University of Toronto Engineering researchers have created a device that could basically be described as a gym for lab-grown cardiac tissue. The new development uses a rigorous training regimen to grow heart cells that are more lifelike than ever.
A gym in a petri dish
It can also measure how strongly they beat in order to test the effects of potential drug molecules. "Many potential new drugs fail because of toxicity issues, and cardiac toxicity is a major challenge," says Professor Milica Radisic, who led the research team.
"You can test potential drugs on heart cells grown in a petri dish, but those cells don't look the same as the cells in a real heart, and you can't get much information about their actual cardiac function."
The new device has the crucial advantage of enabling lab-grown cells and tissues to develop into forms that more closely mimic those actually present in the human body. The new platform, called Biowire II, consists of two elastic polymer wires positioned three millimeters apart.
The heart cells are placed in a small band of tissue between the wires. This is how researchers also succeed in measuring the cells' strength or force of contraction.
When the cells contract, they bend the wires enabling scientists to measure the amount of deflection to deduce the force of contraction.
"The advantage of this system is that it tells us how a given drug molecule is affecting the cardiac output by examining forces of contraction and other key functional readouts," says Yimu Zhao, a Ph.D. candidate in Radisic's lab and the lead author on the paper.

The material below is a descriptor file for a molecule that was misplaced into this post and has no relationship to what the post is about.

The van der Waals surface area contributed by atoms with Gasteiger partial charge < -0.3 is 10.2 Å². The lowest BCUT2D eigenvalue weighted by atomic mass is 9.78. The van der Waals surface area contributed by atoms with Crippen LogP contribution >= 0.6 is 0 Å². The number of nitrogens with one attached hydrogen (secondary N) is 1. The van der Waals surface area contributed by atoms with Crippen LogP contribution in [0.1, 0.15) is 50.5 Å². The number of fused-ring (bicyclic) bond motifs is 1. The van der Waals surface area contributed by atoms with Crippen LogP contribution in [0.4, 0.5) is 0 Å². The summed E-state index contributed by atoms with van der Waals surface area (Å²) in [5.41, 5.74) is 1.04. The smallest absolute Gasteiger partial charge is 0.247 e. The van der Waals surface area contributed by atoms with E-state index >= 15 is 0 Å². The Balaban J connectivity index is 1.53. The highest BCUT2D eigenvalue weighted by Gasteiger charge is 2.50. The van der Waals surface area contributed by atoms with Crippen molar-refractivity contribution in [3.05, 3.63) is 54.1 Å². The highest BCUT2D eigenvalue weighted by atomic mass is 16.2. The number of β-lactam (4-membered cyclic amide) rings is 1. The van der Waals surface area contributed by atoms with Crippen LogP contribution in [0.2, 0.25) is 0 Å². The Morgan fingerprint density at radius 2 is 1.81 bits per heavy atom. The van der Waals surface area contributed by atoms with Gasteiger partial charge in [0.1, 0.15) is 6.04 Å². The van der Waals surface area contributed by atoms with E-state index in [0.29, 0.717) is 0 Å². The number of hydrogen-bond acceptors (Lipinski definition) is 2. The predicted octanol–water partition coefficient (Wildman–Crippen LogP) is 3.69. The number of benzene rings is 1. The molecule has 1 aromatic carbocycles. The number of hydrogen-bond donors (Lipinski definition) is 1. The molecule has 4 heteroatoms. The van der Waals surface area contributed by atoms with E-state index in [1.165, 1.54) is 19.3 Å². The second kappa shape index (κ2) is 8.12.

"Does it weaken the heart or make it stronger? It will help find new drugs to treat heart conditions, but also eliminate drugs for other conditions that have adverse effects on the heart."
Furthermore, the device features electrical pulses to simulate exercise, training the heart cells as if they were in a tiny gym. The result is more lifelike tissue.
"We have created both atrial and ventricular heart tissues, and we can even grow a heteropolar tissue, one with both atrial and ventricular ends," says Zhao. "Some drugs have a selective action on one or the other. With this system, we can detect this more efficiently."
The applications of this gym in a petri dish are in improving both the efficiency and the number of tests that drug researchers can conduct.
"If our lab-grown tissues can keep dangerous drugs out of the pipeline and help find new drugs to treat heart conditions, it will save thousands of lives," says Radisic.
But even more promising is the possibility to one day have lab-grown tissues so effective at mimicking real ones they can then be implanted back into humans to repair damaged organs. Radisic and her team are also working on separate technologies to hopefully see this option become reality.
Their paper is published in the journal Cell.